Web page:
July Is Women’s Motorcycle Month

If you are one of the seven million women who owns and rides a motorcycle in the U.S., you probably think you’ve got the safety basics covered. This July, before you hit the road to celebrate Women’s Motorcycle Month, take a few minutes to review some special safety tips for women riders. When you come up against careless, distracted drivers on a pleasure cruise this summer, you’ll be glad you did!

Safety Tips Specifically for Women Riders

When it comes to women motorcyclists, we believe that they are entitled to the same respect on the road as men. Unfortunately, neither male nor female riders get as much respect from other drivers as they should. Women now represent over 10 percent of all riders on the road and they face some unique challenges in their efforts to stay safe. Along with Nationwide Insurance, one of the sponsors of Women’s Motorcycle Month, we offer these special safety tips and reminders for women riders:

  • Make sure your bike fits. Start out with a small bike that allows you to put both feet flat on the ground. Once you become skilled at handling this bike, you can move up to a bigger size. Even if you are a woman of average height, most full-sized bikes will not allow you to put both feet flat on the ground, so you will need experience handling a bike that you cannot easily balance. When riding a bigger bike, you will have to learn to lean left when you stop, walk your bike out of parking spots, and look ahead for potential problems like hills and obstructions before stopping your bike.
  • Take a class designed for women. Taking classes regularly to enforce safe practices and advanced riding skills is essential for all riders, but not all classes will address the special needs of women riders. Go through a local women’s biking club to locate a class designed specifically for women. These classes will provide practice in the areas that give women riders the most trouble, like handling bigger bikes and stopping and maneuvering when you can’t easily touch the ground. Classes can also be a good place to try out a bigger bike before taking the plunge and buying one.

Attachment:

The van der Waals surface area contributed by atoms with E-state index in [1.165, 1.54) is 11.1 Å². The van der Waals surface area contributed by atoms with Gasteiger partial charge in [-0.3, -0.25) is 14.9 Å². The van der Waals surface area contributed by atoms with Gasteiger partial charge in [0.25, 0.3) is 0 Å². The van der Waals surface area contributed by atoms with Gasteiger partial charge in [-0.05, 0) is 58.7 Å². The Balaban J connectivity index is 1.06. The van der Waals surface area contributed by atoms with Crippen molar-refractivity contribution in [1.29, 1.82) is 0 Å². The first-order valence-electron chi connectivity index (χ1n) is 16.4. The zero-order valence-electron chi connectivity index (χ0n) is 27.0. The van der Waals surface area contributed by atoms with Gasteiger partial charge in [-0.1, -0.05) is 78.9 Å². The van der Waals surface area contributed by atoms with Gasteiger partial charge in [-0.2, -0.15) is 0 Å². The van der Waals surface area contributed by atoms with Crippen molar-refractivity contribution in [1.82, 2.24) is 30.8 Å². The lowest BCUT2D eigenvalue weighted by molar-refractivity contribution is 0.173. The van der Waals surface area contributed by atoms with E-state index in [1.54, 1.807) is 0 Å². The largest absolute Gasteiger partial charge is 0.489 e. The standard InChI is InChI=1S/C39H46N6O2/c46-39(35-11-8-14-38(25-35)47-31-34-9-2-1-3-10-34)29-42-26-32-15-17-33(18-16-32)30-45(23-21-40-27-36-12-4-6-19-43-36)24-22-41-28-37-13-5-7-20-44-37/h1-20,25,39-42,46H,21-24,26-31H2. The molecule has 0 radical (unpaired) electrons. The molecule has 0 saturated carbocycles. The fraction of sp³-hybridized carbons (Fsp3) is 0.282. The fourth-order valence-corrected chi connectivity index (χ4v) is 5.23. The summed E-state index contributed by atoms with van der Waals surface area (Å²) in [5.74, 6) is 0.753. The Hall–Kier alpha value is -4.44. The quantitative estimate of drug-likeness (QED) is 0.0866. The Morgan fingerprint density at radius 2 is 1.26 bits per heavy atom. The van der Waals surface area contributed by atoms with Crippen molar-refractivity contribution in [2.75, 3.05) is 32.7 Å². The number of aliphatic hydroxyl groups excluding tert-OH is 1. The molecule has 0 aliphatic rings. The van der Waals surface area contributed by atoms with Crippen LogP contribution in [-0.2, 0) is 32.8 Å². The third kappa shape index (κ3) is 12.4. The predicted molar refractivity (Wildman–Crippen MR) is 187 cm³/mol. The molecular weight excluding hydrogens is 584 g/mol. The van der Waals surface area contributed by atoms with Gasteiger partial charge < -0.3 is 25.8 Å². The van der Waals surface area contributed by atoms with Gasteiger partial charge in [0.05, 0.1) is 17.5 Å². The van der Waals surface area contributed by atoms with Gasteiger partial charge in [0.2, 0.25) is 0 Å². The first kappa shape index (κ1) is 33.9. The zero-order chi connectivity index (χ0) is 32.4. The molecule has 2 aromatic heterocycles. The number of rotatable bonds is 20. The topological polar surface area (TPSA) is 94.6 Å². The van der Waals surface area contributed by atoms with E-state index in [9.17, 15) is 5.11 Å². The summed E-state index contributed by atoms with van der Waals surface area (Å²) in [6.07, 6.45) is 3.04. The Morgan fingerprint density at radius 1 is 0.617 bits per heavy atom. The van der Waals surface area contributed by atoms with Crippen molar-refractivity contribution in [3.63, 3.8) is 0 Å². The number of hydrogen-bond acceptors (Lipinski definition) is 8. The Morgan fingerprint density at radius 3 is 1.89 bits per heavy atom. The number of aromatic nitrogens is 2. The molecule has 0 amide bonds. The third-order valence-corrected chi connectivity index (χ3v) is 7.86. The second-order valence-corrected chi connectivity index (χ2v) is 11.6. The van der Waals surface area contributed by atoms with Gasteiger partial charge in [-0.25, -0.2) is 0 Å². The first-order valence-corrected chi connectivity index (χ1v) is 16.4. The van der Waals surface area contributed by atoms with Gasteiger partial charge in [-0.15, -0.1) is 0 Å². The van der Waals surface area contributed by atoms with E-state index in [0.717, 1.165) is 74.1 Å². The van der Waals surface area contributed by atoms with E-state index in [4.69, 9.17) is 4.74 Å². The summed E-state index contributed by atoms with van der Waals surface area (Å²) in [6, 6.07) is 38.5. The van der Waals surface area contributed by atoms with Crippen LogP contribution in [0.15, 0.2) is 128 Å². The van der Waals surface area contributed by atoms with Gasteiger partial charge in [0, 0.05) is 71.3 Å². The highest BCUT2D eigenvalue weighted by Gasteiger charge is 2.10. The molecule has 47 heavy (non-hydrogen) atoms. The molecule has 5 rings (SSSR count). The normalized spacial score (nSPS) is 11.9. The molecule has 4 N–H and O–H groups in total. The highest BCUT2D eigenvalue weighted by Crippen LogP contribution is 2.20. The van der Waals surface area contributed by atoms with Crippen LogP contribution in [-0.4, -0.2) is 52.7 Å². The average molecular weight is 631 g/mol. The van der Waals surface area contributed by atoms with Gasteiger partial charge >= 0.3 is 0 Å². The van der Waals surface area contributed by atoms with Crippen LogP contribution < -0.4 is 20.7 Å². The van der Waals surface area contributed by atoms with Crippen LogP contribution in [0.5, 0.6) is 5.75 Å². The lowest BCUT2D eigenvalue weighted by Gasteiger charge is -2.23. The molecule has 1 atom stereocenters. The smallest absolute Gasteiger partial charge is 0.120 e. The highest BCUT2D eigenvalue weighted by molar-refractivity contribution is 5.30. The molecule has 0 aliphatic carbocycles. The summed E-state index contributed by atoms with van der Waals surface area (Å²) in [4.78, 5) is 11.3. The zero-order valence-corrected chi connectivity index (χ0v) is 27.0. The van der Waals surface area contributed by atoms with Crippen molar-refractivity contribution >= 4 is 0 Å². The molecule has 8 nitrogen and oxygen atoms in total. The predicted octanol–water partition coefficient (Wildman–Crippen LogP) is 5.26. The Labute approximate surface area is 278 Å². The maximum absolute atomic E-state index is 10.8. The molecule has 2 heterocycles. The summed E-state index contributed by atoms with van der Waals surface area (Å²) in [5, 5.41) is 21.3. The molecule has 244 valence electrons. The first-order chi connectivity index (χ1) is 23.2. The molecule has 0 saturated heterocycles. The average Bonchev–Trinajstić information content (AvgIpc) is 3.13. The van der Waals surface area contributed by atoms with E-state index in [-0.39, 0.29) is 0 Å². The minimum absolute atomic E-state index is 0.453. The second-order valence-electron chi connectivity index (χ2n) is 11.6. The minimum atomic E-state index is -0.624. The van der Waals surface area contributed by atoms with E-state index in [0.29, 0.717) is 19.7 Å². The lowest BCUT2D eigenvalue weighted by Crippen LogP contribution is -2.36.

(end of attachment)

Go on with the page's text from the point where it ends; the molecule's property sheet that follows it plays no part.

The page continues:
• Wear a helmet. While helmets are only required in Kansas for riders aged 18 and younger and Missouri appears poised to repeal their universal helmet law, all bikers should always wear a helmet. The fact is that helmets save lives and the smartest thing any rider can do is wear a full-face, DOT-approved helmet. According to the Centers for Disease Control and Prevention, helmets reduce the risk of death by 37 percent and reduce the risk of head injury by 69 percent. While you may enjoy the feel of the wind blowing through your hair as you ride, it’s not worth the risk when you are riding on busy roadways or major highways.
  • Join a club. Joining a women’s motorcycling group is not only a great way to connect with other women riders, but it is also a great way to exchange information about issues of concern to women riders, to get riding tips from people like you, and to try out different size and models of motorcycles before you buy. Group rides are also a great social network, and often support a great cause. It’s important to follow safe riding tips when riding in a group, but group rides can be a great way to network and take advantage of safety in numbers.

We hope you find these tips helpful as you look forward to getting out on the road during Women’s Motorcycle Month this July.

Have You Been Injured In A Motorcycle Accident?

If you’ve been injured in a motorcycle accident you need to speak with an experienced motorcycle accident attorney as soon as possible. Please contact us online or call our Kansas City office directly at 816.471.5111 to schedule your free consultation.

You can also order your FREE copy of our book, “KC Biker Bible.”